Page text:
Every now and again, I think it would be great to do some coding, to give up this infrastructure stuff (or at least to give up the management stuff) and solve problems programmatically for a living. Unfortunately, I also have a mortgage to pay, and certain expectations on living standards, so rewinding my career 20 years and starting again is probably not an option right now…
Even so, I took a C# course on PluralSight and, last month, I attended the Code Dojo that my colleague Steve Morgan (@smorgo) was running for some of the developers in Fujitsu’s UK Microsoft Practice.
Dojo is a Japanese word that means “a place of the way” with various explanations including a place where a group of people stay to discipline themselves. So, it follows that a Code Dojo is a place where a group of software developers come together to be enlightened.
Our Code Dojo focused on a Kata, which is another Japanese term that literally means “form” – i.e. describing patterns of movements practiced solo or in pairs. In this case, the pattern that we followed was one of Test Driven Development (TDD). We used TDD to implement a software solution to a given set of requirements but, like all projects, the requirements start off incomplete and there are new requirements received at each stage of the project.
We each took it in turns to write code (even me), with the rest of the group observing and offering help where necessary. The principle of TDD was used to write unit tests that are machine-executable expressions of requirements.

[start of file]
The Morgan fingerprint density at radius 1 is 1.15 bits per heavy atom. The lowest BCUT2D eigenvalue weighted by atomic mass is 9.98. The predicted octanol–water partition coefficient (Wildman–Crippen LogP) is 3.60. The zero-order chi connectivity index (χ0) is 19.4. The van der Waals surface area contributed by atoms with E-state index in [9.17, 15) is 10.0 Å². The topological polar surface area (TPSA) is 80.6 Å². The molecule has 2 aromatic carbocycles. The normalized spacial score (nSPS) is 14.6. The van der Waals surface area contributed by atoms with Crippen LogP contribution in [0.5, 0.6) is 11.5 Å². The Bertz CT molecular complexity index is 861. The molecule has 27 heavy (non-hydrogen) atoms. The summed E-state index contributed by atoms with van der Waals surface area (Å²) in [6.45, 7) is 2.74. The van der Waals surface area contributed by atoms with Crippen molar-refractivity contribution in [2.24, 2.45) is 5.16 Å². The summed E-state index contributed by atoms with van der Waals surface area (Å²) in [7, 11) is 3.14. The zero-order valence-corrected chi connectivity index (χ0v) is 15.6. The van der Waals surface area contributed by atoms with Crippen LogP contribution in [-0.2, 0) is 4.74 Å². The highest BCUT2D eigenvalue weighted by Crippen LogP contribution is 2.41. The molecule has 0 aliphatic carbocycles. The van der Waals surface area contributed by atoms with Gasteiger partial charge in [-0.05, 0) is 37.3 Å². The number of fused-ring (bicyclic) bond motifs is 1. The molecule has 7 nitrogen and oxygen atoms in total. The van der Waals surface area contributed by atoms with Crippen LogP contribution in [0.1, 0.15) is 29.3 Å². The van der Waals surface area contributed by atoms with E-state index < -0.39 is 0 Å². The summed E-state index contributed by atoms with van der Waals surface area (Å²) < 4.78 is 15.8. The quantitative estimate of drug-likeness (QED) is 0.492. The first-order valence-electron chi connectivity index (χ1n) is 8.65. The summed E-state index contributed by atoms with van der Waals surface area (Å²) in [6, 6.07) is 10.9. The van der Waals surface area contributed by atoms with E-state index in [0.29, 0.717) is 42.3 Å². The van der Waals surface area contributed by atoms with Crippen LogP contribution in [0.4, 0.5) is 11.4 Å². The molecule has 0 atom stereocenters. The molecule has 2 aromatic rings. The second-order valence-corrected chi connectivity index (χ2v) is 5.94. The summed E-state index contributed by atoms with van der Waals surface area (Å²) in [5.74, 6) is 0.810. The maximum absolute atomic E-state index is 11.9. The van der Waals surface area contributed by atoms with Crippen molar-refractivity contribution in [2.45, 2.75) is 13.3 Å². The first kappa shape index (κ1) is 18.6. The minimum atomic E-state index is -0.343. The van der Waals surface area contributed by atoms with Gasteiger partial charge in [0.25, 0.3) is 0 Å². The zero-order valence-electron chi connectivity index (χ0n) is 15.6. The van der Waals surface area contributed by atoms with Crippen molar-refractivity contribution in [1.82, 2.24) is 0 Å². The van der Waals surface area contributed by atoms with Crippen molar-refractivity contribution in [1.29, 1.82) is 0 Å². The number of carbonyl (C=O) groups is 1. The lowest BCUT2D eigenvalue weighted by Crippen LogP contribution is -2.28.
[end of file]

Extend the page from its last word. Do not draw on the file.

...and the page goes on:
First, we wrote a test for a single requirement and then attempt to run it. It should fail because the requirement isn’t implemented so we wrote just enough code to satisfy the requirement (and no more). The next step is to run all tests and, if any fail, fix the failing tests or the implementation until everything works. Finally, we refactored the code to make it more maintainable and supportable.
Very quickly, we had grasped the TDD mantra of “red, green, refactor” – i.e. at least one test fails, fix the code to pass the tests, then improve the code but tests must still pass.
The event was over all too quickly, and we ran out of time, but it was certainly worthwhile – and a great education for me. we used C# and Visual Studio but really you could use any language to apply the principles and I really should give it another go at home.
Well done, @markwilsonit. You didn’t disgrace yourself writing C# code, today :-)
— Steve Morgan (@smorgo) May 1, 2014
Steve’s next Code Dojo is today but I can’t be there as I’ll be cycling to Paris as you read this (and, even if I wasn’t, I’d need to be at a management meeting!). Hopefully there will be more soon and I can continue my education…